• Mary Jennings’ 1810 book of poems …
  • The first-hand account of the slave Emelia who escaped …
All these stories contribute to Marigold House’s historical and cultural significance, but only a few of them are now part of the official registries.

I would like to prepare the significant portion of the application and include these stories and many more.

I’ve previously worked with Jane to develop the city’s new Local Landmark designation regulations and I served as the consulting historian to establish the significance of Margaret Field …

I am the former resident historian for …

Can we schedule some time to talk? I will welcome the opportunity to explain my qualifications to research Marigold House and support its application for Landmark status.

Sincerely, Sarah Jones

Here are the guidelines derived from comparing these two versions:

  • Say what you want ASAP so the person knows why you’re writing. When you have a personal connection, begin with that because it positions you, establishes trust, and builds instant connection.
  • Format the letter to be quickly read and easily understood. In the revised letter, the short, bulleted list breaks up the copy and gets the examples across more effectively. Paragraphs and sentences are shorter and less dense to encourage reading.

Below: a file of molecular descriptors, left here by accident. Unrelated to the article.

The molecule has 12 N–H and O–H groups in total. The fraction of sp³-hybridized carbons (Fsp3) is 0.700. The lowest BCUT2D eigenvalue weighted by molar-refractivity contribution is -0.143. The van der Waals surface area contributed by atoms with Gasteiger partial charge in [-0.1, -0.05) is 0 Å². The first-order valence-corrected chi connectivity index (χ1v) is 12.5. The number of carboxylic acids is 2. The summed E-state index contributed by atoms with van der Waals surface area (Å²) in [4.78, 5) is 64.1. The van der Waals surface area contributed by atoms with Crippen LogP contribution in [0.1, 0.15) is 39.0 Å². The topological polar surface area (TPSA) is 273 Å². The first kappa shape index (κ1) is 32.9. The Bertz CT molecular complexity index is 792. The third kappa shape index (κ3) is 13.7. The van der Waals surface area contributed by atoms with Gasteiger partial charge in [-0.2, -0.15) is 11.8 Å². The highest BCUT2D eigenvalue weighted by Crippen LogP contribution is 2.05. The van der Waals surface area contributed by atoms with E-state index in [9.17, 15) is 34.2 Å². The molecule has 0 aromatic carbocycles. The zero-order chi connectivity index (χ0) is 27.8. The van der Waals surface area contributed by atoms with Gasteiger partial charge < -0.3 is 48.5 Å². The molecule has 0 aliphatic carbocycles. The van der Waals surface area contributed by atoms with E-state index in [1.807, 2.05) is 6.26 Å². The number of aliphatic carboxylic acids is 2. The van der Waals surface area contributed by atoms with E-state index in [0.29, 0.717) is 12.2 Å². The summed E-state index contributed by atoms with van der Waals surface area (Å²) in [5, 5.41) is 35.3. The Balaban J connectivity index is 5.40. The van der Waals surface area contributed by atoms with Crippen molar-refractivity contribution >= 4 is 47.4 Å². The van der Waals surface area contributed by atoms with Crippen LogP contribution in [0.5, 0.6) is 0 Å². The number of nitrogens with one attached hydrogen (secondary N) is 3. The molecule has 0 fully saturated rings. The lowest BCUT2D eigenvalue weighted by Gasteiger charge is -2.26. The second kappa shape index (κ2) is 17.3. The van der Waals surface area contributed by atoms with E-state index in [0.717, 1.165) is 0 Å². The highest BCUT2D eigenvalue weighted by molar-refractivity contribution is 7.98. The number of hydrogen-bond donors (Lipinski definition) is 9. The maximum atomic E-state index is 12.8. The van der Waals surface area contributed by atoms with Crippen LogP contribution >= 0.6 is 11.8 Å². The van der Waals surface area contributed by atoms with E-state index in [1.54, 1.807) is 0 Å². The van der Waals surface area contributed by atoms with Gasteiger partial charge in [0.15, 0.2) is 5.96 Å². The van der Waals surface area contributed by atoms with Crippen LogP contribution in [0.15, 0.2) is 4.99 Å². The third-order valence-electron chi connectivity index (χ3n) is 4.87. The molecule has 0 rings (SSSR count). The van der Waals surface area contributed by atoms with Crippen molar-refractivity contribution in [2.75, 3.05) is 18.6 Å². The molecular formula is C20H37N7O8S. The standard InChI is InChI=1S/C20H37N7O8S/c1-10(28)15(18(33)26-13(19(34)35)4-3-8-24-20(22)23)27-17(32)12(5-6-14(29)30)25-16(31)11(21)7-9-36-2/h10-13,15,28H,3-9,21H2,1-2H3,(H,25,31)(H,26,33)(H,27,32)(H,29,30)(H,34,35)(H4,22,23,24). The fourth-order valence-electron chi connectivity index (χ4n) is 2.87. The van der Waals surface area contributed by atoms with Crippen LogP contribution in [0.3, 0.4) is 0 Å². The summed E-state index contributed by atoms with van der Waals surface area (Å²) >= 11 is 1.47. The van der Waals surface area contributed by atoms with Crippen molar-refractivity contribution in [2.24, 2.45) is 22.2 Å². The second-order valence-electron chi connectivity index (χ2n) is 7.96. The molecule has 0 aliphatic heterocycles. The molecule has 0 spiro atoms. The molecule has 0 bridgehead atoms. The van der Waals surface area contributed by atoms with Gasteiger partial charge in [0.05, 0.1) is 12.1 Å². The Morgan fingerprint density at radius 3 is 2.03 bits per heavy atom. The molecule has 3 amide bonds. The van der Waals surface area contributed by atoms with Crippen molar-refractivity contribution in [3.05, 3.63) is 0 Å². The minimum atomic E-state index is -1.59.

• Make the most of what’s interesting, relevant, and/or close to the reader’s heart. Sarah showcases her qualifications with specific details in the bullets. This show-not-tell technique is far more effective than saying, “I am an expert historian and know many interesting stories.”
  • Use a writing style that relates to the audience and your goal. In this case, the writer is addressing someone with an academic orientation similar to her own, so a slightly formal tone feels right.
  • Cite credentials, but not necessarily up front. They are often not your best sales points. People respond more to your understanding of their challenges and what you can do for them, rather than what you’ve done in the past. This isn’t really counterintuitive: Knowing how to bridge your expertise to other people’s problems is a top trademark of professionalism.

If you came up with a different version you like better, good for you. Editing and writing are far from scientific. It might be nice to think you can follow formulas or use templates, but “canned” approaches come across as overly general and boring. Practice thinking each challenge through with a goal-plus-audience framework in mind, address head and heart, and you’ll get the results you want more often.

About This Article

This article is from the book:

About the book author:

Natalie Canavor's career spans national magazine editing, journalism, corporate communications and public relations. Her writing for business media, professional audiences and The New York Times have won dozens of national and international awards. She has taught advanced writing seminars for NYU and conducts frequent workshops.